The Pentagon on Monday denied that US-led coalition helicopters based in Afghanistan were fired on in Pakistan and forced to turn back.
The incident "did not happen" said Pentagon spokesman Bryan Whitman, adding that after studying the facts, a statement by a Pakistani security official "didn't appear to be accurate."
Earlier there were conflicting reports that shots were fired when US-led coalition helicopters based in Afghanistan neared the border with Pakistan.
The gunfire was said to have broken out late on Sunday about 100 metres (yards) from the South Waziristan tribal area, where Al-Qaeda and Taliban fighters are believed to be sheltering. There were no casualties.
"The US-led coalition troops in helicopters came close to the border and they tried to sneak into Pakistan territory but shots were fired by Pakistani troops and the coalition troops retreated," a Pakistani security official said.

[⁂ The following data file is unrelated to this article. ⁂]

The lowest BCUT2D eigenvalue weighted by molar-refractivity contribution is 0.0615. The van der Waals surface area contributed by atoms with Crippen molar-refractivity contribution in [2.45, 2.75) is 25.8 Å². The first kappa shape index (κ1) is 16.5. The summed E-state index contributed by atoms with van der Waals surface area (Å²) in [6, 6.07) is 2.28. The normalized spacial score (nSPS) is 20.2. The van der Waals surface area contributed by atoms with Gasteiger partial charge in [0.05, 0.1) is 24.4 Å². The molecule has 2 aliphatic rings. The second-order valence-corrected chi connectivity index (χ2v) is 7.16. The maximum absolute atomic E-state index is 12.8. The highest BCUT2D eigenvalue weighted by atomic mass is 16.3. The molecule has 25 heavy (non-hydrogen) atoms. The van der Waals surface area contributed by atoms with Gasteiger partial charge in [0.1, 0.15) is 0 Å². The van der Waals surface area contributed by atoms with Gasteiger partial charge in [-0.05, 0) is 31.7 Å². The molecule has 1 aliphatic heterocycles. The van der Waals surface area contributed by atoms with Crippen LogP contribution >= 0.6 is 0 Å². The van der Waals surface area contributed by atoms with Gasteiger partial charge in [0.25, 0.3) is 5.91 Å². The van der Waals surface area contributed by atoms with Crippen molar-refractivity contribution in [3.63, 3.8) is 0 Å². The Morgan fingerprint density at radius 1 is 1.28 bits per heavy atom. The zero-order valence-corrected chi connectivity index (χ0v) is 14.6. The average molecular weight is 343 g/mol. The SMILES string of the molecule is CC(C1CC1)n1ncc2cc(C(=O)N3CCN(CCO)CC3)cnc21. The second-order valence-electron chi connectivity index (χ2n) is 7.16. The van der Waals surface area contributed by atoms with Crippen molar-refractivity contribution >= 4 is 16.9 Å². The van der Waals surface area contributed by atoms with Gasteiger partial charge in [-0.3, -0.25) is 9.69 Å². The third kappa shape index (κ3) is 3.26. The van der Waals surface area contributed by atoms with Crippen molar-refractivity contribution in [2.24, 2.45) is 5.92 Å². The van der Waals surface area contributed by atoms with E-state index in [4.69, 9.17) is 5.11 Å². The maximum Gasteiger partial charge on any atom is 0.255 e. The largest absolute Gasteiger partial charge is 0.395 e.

But Whitman said in Washington: "I can't find any mission that correlates to the reports I saw."
"I can't find any report about helicopters being fired upon," he added.
The incident was also denied by Pakistan army's chief military spokesman, Major General Athar Abbas. "These reports are not correct," he said.
"We have checked, there is an FC (Frontier Corps) post in the area. No helicopter came inside our side of the border, nor did our troops fire at any," Abbas added.
Islamabad has vowed to defend itself against violations of its air space and incursions by US forces in Afghanistan, after a series of missile strikes blamed on US-led coalition forces left 38 people dead in Pakistan.